Enabled Energy (EE) was engaged to investigate high head alarms occurring on many of the computer room air conditioning (CRAC) units in a Louisville, KY facility. Personnel suggested the alarms may be caused by the inability of the dry-coolers to reject heat on hot days, and therefore are not cooling the glycol enough to prevent high head alarms. Enabled Energy worked with the facility personnel to investigate each possible cause for the alarms. Condensing water (CW) maintenance, refrigerant maintenance, dry-cooler performance, CW loop flow, and CRAC valve modifications were the elements of the investigation.
Enabled Energy’s Solution
Maintenance reports and schedules were provided by the client and were reviewed by Enabled Energy. Trended supply and return glycol temperature and associated outside air temperature data was used to determine the cooling performance of the dry-coolers was adequate. The EE team also employed a three-step process to investigate CW loop flow and then rebalance the system. The steps included:
- Step 1: Field Verification by the client’s team to confirm manual bypass valve positions ahead of EE’s onsite investigation and to install pressure readout ports on any equipment where they were currently not existing.
- Step 2: Loop Measurement and Verification – Working with a certified Test and Balance contractor the EE team confirmed flow and function on each system component. Circuit setters were adjusted, and repair recommendations were reported as required. EE also confirmed the CRAC valve modifications were done correctly and were not a source of bypass flow.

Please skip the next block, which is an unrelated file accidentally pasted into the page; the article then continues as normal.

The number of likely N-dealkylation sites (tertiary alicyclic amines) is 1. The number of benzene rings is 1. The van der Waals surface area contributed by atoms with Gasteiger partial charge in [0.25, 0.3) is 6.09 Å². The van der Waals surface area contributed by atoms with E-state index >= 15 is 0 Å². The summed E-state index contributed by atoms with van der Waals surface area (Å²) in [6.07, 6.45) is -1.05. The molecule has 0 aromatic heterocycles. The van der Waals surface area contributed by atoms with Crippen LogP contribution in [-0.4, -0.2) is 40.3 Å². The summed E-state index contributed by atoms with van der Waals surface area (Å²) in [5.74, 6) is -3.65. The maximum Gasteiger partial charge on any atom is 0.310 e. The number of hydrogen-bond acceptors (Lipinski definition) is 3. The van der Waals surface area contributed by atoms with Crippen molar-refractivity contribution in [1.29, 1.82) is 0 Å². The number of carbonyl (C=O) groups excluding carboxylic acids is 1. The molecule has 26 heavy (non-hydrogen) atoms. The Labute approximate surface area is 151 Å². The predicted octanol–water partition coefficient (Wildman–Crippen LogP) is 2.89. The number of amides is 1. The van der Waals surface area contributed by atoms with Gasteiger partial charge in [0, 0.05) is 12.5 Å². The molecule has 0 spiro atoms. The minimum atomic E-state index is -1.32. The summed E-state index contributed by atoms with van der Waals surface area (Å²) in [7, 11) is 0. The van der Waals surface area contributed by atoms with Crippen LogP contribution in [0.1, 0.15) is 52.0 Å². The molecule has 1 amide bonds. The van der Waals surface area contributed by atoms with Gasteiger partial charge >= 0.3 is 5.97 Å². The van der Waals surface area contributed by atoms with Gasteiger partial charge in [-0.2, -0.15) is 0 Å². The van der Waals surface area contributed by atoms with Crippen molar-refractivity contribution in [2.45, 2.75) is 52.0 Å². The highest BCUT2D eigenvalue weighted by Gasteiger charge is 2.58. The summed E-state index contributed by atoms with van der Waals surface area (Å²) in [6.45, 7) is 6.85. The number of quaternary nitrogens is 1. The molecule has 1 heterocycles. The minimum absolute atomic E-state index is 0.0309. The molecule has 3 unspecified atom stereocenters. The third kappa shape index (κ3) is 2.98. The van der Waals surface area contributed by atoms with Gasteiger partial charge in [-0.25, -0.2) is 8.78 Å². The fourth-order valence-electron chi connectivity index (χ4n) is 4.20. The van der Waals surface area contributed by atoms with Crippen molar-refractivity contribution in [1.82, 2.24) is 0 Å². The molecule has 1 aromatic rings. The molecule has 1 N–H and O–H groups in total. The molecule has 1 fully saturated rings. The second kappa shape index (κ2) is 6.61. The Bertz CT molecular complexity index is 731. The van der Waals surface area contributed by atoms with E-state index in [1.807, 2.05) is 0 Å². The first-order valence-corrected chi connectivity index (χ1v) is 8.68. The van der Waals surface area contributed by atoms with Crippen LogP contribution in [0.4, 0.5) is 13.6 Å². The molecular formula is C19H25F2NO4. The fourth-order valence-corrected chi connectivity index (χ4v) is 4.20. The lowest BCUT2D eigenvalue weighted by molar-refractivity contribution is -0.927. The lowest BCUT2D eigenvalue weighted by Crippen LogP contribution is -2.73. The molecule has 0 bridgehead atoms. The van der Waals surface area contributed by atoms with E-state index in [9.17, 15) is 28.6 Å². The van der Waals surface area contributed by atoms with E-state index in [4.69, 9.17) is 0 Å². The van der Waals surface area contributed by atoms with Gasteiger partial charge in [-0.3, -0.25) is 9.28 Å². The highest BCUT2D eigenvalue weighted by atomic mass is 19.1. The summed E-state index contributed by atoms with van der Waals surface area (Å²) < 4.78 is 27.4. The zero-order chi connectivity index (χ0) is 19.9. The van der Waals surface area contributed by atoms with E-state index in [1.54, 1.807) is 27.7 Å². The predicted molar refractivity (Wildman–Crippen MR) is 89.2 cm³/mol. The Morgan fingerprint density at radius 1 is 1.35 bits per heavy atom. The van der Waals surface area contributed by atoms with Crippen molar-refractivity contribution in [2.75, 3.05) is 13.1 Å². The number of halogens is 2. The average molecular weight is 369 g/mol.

- Step 3: EE provided a full report of the findings, recommendations, and an up-to-date as-built mechanical one line to accompany the report.
The above investigation identified the CRACs were receiving glycol at the rated flow and adequate supply temperatures. It was found that contaminated condensing cooling bundles in the CRACs were causing the heat transfer in the cooling bundles to be inefficient, resulting in high head when water temps rise into the high 90s. The EE team suggested cleaning the loop and cleaning or replacing the condensing bundles in the CRACS. In addition, a few CRAC valves were sticking open and allowing glycol to bypass when the unit was turned off. EE recommended repairing or replacing the valves to reduce bypass flow and save money in reduced pump energy.
Enabled Energy completed the site visit and report in June 2021. EE Fellow and industry expert, Paul Svenkeson, provided expert consultation.